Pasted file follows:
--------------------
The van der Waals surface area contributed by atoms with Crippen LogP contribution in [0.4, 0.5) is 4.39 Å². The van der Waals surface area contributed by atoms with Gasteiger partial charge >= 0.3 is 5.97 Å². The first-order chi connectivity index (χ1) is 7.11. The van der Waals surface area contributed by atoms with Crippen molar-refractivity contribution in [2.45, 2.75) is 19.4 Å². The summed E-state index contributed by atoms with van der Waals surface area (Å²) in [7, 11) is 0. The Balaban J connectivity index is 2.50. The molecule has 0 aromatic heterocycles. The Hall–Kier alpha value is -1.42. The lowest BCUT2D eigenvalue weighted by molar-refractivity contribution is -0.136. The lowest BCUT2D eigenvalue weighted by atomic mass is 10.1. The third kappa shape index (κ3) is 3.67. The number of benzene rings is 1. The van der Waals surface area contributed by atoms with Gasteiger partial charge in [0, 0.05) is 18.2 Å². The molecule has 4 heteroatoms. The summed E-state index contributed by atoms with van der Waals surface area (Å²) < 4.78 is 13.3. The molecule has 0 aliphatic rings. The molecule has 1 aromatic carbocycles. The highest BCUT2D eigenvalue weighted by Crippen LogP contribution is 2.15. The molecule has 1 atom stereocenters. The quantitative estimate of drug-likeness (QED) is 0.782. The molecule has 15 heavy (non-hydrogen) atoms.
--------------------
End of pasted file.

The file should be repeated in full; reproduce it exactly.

The van der Waals surface area contributed by atoms with Crippen LogP contribution in [0.4, 0.5) is 4.39 Å². The van der Waals surface area contributed by atoms with Gasteiger partial charge >= 0.3 is 5.97 Å². The first-order chi connectivity index (χ1) is 7.11. The van der Waals surface area contributed by atoms with Crippen molar-refractivity contribution in [2.45, 2.75) is 19.4 Å². The summed E-state index contributed by atoms with van der Waals surface area (Å²) in [7, 11) is 0. The Balaban J connectivity index is 2.50. The molecule has 0 aromatic heterocycles. The Hall–Kier alpha value is -1.42. The lowest BCUT2D eigenvalue weighted by molar-refractivity contribution is -0.136. The lowest BCUT2D eigenvalue weighted by atomic mass is 10.1. The third kappa shape index (κ3) is 3.67. The number of benzene rings is 1. The van der Waals surface area contributed by atoms with Gasteiger partial charge in [0, 0.05) is 18.2 Å². The molecule has 4 heteroatoms. The summed E-state index contributed by atoms with van der Waals surface area (Å²) < 4.78 is 13.3. The molecule has 0 aliphatic rings. The molecule has 1 aromatic carbocycles. The highest BCUT2D eigenvalue weighted by Crippen LogP contribution is 2.15. The molecule has 1 atom stereocenters. The quantitative estimate of drug-likeness (QED) is 0.782. The molecule has 15 heavy (non-hydrogen) atoms.